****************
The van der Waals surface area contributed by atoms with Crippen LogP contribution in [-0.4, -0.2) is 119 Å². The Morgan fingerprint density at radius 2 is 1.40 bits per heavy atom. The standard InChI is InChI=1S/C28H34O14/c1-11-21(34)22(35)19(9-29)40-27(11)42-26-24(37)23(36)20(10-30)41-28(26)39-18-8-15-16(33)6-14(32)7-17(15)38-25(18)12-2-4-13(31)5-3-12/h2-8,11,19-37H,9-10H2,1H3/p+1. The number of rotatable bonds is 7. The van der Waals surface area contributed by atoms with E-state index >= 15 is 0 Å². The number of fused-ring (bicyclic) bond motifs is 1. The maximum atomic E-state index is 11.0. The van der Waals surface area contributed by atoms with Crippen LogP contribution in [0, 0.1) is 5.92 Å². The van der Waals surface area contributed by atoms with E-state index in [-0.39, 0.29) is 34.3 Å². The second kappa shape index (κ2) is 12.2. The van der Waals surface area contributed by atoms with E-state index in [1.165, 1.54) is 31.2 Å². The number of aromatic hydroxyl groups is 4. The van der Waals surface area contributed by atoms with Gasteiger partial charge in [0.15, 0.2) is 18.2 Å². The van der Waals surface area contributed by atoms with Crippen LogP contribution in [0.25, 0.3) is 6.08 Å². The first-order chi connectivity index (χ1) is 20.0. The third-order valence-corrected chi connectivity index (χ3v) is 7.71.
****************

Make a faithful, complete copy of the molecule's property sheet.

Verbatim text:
The van der Waals surface area contributed by atoms with Crippen LogP contribution in [-0.4, -0.2) is 119 Å². The Morgan fingerprint density at radius 2 is 1.40 bits per heavy atom. The standard InChI is InChI=1S/C28H34O14/c1-11-21(34)22(35)19(9-29)40-27(11)42-26-24(37)23(36)20(10-30)41-28(26)39-18-8-15-16(33)6-14(32)7-17(15)38-25(18)12-2-4-13(31)5-3-12/h2-8,11,19-37H,9-10H2,1H3/p+1. The number of rotatable bonds is 7. The van der Waals surface area contributed by atoms with E-state index >= 15 is 0 Å². The number of fused-ring (bicyclic) bond motifs is 1. The maximum atomic E-state index is 11.0. The van der Waals surface area contributed by atoms with Crippen LogP contribution in [0, 0.1) is 5.92 Å². The van der Waals surface area contributed by atoms with E-state index in [-0.39, 0.29) is 34.3 Å². The second kappa shape index (κ2) is 12.2. The van der Waals surface area contributed by atoms with E-state index in [1.165, 1.54) is 31.2 Å². The number of aromatic hydroxyl groups is 4. The van der Waals surface area contributed by atoms with Gasteiger partial charge in [0.15, 0.2) is 18.2 Å². The van der Waals surface area contributed by atoms with Crippen LogP contribution in [0.25, 0.3) is 6.08 Å². The first-order chi connectivity index (χ1) is 20.0. The third-order valence-corrected chi connectivity index (χ3v) is 7.71.